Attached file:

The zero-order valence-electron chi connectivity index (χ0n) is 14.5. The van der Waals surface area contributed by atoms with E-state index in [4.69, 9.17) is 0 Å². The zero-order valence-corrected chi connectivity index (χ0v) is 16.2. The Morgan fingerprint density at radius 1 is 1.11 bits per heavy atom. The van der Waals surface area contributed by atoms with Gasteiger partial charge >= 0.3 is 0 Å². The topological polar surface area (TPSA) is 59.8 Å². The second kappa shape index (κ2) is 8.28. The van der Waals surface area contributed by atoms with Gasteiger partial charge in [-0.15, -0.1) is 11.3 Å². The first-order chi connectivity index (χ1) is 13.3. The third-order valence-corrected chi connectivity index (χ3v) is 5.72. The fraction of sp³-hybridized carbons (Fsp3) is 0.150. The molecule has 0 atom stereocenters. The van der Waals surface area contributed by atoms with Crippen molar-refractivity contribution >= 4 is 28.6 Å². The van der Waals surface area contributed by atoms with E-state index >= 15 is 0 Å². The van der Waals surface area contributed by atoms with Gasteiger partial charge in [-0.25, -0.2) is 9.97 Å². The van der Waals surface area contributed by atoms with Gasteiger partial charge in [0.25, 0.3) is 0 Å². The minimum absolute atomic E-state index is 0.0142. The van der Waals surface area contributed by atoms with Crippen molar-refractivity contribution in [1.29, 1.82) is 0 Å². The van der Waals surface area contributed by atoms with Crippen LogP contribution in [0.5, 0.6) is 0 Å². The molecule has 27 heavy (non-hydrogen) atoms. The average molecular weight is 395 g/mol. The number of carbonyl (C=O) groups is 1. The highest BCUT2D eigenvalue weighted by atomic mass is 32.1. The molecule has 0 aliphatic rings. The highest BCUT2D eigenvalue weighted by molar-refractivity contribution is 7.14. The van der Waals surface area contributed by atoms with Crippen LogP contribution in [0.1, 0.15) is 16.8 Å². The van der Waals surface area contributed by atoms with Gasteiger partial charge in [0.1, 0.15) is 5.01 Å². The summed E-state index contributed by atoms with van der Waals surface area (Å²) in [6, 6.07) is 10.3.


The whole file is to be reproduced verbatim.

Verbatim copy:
The zero-order valence-electron chi connectivity index (χ0n) is 14.5. The van der Waals surface area contributed by atoms with E-state index in [4.69, 9.17) is 0 Å². The zero-order valence-corrected chi connectivity index (χ0v) is 16.2. The Morgan fingerprint density at radius 1 is 1.11 bits per heavy atom. The van der Waals surface area contributed by atoms with Gasteiger partial charge >= 0.3 is 0 Å². The topological polar surface area (TPSA) is 59.8 Å². The second kappa shape index (κ2) is 8.28. The van der Waals surface area contributed by atoms with Gasteiger partial charge in [-0.15, -0.1) is 11.3 Å². The first-order chi connectivity index (χ1) is 13.3. The third-order valence-corrected chi connectivity index (χ3v) is 5.72. The fraction of sp³-hybridized carbons (Fsp3) is 0.150. The molecule has 0 atom stereocenters. The van der Waals surface area contributed by atoms with Crippen molar-refractivity contribution >= 4 is 28.6 Å². The van der Waals surface area contributed by atoms with E-state index >= 15 is 0 Å². The van der Waals surface area contributed by atoms with Gasteiger partial charge in [-0.25, -0.2) is 9.97 Å². The van der Waals surface area contributed by atoms with Gasteiger partial charge in [0.25, 0.3) is 0 Å². The minimum absolute atomic E-state index is 0.0142. The van der Waals surface area contributed by atoms with Crippen molar-refractivity contribution in [1.29, 1.82) is 0 Å². The van der Waals surface area contributed by atoms with Crippen LogP contribution in [0.5, 0.6) is 0 Å². The molecule has 27 heavy (non-hydrogen) atoms. The average molecular weight is 395 g/mol. The number of carbonyl (C=O) groups is 1. The highest BCUT2D eigenvalue weighted by atomic mass is 32.1. The molecule has 0 aliphatic rings. The highest BCUT2D eigenvalue weighted by molar-refractivity contribution is 7.14. The van der Waals surface area contributed by atoms with Crippen LogP contribution in [0.1, 0.15) is 16.8 Å². The van der Waals surface area contributed by atoms with Gasteiger partial charge in [0.1, 0.15) is 5.01 Å². The summed E-state index contributed by atoms with van der Waals surface area (Å²) in [6, 6.07) is 10.3.